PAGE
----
Russian banks increase their liquid foreign exchange assets by $8.5 billion in January


A view shows a Russian ruble coin and a US dollar banknote in this illustration taken October 26, 2018. REUTERS/Maxim Shemetov/File Photo

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MOSCOW, Feb 21 (Reuters) – Russian banks increased their liquid assets held in foreign currencies from $8.5 billion in January to $53.5 billion, the central bank said on Monday, a sign that lenders may try to strengthen their foreign exchange shield in the light of new sanctions. threatens.

The United States is considering new sanctions against Russia, offering to withdraw some of its major banks from dollar transactions and reduce their ability to meet dollar-denominated obligations, sources told Reuters. Read more

The sanctions would come into effect if Russia invades Ukraine, a move the Kremlin denies is on the cards despite a large buildup of Russian troops near its neighbor’s borders.

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Banks’ liquid foreign exchange assets, such as cash held by lenders directly and at the central bank as well as short-term loans and other non-ruble tools that could be easily claimed, amounted to $45 billion in December. , the central bank said in a statement. report.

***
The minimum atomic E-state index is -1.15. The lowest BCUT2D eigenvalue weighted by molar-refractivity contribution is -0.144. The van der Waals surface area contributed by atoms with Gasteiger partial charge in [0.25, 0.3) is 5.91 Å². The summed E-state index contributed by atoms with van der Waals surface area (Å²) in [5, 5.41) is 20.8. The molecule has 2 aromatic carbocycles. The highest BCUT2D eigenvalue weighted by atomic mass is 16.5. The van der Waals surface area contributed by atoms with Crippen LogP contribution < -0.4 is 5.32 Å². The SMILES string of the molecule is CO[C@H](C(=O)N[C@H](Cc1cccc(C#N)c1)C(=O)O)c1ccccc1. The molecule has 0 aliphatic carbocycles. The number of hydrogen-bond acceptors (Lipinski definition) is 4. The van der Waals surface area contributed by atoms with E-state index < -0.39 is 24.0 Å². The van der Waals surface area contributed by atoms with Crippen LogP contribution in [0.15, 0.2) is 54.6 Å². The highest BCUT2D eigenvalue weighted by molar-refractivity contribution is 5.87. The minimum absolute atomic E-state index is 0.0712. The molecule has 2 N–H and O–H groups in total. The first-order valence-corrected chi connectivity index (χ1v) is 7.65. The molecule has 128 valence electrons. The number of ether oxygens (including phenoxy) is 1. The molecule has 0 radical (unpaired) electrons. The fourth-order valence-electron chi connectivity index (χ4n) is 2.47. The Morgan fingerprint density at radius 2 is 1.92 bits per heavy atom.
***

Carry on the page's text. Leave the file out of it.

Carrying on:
Earlier on Monday, Russian ratings agency ACRA estimated that the country’s banks imported $5 billion worth of foreign currency banknotes in December, double from a year ago, as a precautionary measure. in case the sanctions create increased demand. Read more

The central bank declined to comment on ACRA’s calculations, nor did it provide a breakdown of banks’ liquid foreign exchange assets disclosed in its report on Monday.

However, he said that last month lenders had 21% of their customers’ foreign exchange funds and 15% of banks’ liabilities covered in cash – a cushion of protection if customers demand a quick withdrawal. That was up from 18% and 13% in December, respectively.

Although retail customers withdrew 810 billion rubles from their current accounts last month, Russian banks managed to post 164 billion rubles ($2 billion) in profits in January, up 47% from the previous month. previous month, the central bank said.

($1 = 79.2050 rubles)

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Reporting by Elena Fabrichnaya; Written by Katya Golubkova; Editing by Alexander Smith and Frank Jack Daniel

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